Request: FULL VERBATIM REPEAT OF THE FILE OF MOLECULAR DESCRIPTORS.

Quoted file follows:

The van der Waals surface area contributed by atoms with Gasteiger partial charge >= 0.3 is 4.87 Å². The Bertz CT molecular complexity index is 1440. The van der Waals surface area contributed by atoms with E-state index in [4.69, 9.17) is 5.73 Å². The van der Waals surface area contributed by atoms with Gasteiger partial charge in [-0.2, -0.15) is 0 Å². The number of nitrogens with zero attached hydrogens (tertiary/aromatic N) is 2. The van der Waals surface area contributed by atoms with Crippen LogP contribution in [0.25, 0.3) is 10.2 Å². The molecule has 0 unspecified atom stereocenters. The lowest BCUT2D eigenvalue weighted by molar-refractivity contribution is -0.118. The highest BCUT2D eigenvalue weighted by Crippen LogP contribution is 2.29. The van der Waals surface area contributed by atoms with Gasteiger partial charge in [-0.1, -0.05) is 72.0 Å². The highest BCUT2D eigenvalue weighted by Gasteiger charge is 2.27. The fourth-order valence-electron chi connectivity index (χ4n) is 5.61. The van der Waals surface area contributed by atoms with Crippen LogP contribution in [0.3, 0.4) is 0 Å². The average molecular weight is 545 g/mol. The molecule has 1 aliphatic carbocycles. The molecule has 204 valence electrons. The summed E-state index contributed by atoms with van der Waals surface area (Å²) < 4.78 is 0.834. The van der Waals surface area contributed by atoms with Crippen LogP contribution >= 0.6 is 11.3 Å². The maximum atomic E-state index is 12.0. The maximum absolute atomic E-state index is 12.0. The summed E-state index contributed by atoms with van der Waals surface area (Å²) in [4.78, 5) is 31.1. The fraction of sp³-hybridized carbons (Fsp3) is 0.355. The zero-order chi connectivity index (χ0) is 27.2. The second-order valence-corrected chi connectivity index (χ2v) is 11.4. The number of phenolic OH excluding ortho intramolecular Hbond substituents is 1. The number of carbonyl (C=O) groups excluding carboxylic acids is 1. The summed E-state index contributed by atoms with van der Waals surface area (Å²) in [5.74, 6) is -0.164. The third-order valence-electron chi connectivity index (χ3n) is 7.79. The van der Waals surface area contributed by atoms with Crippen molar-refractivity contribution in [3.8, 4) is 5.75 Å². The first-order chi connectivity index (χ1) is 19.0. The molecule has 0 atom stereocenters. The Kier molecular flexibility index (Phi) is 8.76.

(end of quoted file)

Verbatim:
The van der Waals surface area contributed by atoms with Gasteiger partial charge >= 0.3 is 4.87 Å². The Bertz CT molecular complexity index is 1440. The van der Waals surface area contributed by atoms with E-state index in [4.69, 9.17) is 5.73 Å². The van der Waals surface area contributed by atoms with Gasteiger partial charge in [-0.2, -0.15) is 0 Å². The number of nitrogens with zero attached hydrogens (tertiary/aromatic N) is 2. The van der Waals surface area contributed by atoms with Crippen LogP contribution in [0.25, 0.3) is 10.2 Å². The molecule has 0 unspecified atom stereocenters. The lowest BCUT2D eigenvalue weighted by molar-refractivity contribution is -0.118. The highest BCUT2D eigenvalue weighted by Crippen LogP contribution is 2.29. The van der Waals surface area contributed by atoms with Gasteiger partial charge in [-0.1, -0.05) is 72.0 Å². The highest BCUT2D eigenvalue weighted by Gasteiger charge is 2.27. The fourth-order valence-electron chi connectivity index (χ4n) is 5.61. The van der Waals surface area contributed by atoms with Crippen LogP contribution in [0.3, 0.4) is 0 Å². The average molecular weight is 545 g/mol. The molecule has 1 aliphatic carbocycles. The molecule has 204 valence electrons. The summed E-state index contributed by atoms with van der Waals surface area (Å²) < 4.78 is 0.834. The van der Waals surface area contributed by atoms with Crippen LogP contribution >= 0.6 is 11.3 Å². The maximum atomic E-state index is 12.0. The maximum absolute atomic E-state index is 12.0. The summed E-state index contributed by atoms with van der Waals surface area (Å²) in [4.78, 5) is 31.1. The fraction of sp³-hybridized carbons (Fsp3) is 0.355. The zero-order chi connectivity index (χ0) is 27.2. The second-order valence-corrected chi connectivity index (χ2v) is 11.4. The number of phenolic OH excluding ortho intramolecular Hbond substituents is 1. The number of carbonyl (C=O) groups excluding carboxylic acids is 1. The summed E-state index contributed by atoms with van der Waals surface area (Å²) in [5.74, 6) is -0.164. The third-order valence-electron chi connectivity index (χ3n) is 7.79. The van der Waals surface area contributed by atoms with Crippen molar-refractivity contribution in [3.8, 4) is 5.75 Å². The first-order chi connectivity index (χ1) is 19.0. The molecule has 0 atom stereocenters. The Kier molecular flexibility index (Phi) is 8.76.